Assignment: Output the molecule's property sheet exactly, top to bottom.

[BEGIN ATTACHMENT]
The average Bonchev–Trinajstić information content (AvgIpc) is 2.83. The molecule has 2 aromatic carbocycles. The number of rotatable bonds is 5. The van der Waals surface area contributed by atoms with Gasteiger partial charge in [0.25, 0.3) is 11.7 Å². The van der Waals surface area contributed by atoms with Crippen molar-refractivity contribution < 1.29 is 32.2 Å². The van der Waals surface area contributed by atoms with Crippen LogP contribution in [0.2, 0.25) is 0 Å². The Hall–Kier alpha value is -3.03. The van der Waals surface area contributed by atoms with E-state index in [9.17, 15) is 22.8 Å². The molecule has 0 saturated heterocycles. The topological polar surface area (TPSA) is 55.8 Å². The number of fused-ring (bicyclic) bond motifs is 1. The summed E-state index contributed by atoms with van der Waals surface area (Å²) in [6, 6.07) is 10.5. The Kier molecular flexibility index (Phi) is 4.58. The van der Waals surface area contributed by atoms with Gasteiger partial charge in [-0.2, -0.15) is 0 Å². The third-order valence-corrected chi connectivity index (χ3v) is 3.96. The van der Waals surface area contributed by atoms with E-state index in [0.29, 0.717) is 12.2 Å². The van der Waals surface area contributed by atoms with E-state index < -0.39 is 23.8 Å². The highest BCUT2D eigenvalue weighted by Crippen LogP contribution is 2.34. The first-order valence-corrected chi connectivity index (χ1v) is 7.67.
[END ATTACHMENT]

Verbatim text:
The average Bonchev–Trinajstić information content (AvgIpc) is 2.83. The molecule has 2 aromatic carbocycles. The number of rotatable bonds is 5. The van der Waals surface area contributed by atoms with Gasteiger partial charge in [0.25, 0.3) is 11.7 Å². The van der Waals surface area contributed by atoms with Crippen molar-refractivity contribution < 1.29 is 32.2 Å². The van der Waals surface area contributed by atoms with Crippen LogP contribution in [0.2, 0.25) is 0 Å². The Hall–Kier alpha value is -3.03. The van der Waals surface area contributed by atoms with E-state index in [9.17, 15) is 22.8 Å². The molecule has 0 saturated heterocycles. The topological polar surface area (TPSA) is 55.8 Å². The number of fused-ring (bicyclic) bond motifs is 1. The summed E-state index contributed by atoms with van der Waals surface area (Å²) in [6, 6.07) is 10.5. The Kier molecular flexibility index (Phi) is 4.58. The van der Waals surface area contributed by atoms with Gasteiger partial charge in [-0.2, -0.15) is 0 Å². The third-order valence-corrected chi connectivity index (χ3v) is 3.96. The van der Waals surface area contributed by atoms with E-state index in [0.29, 0.717) is 12.2 Å². The van der Waals surface area contributed by atoms with E-state index < -0.39 is 23.8 Å². The highest BCUT2D eigenvalue weighted by Crippen LogP contribution is 2.34. The first-order valence-corrected chi connectivity index (χ1v) is 7.67.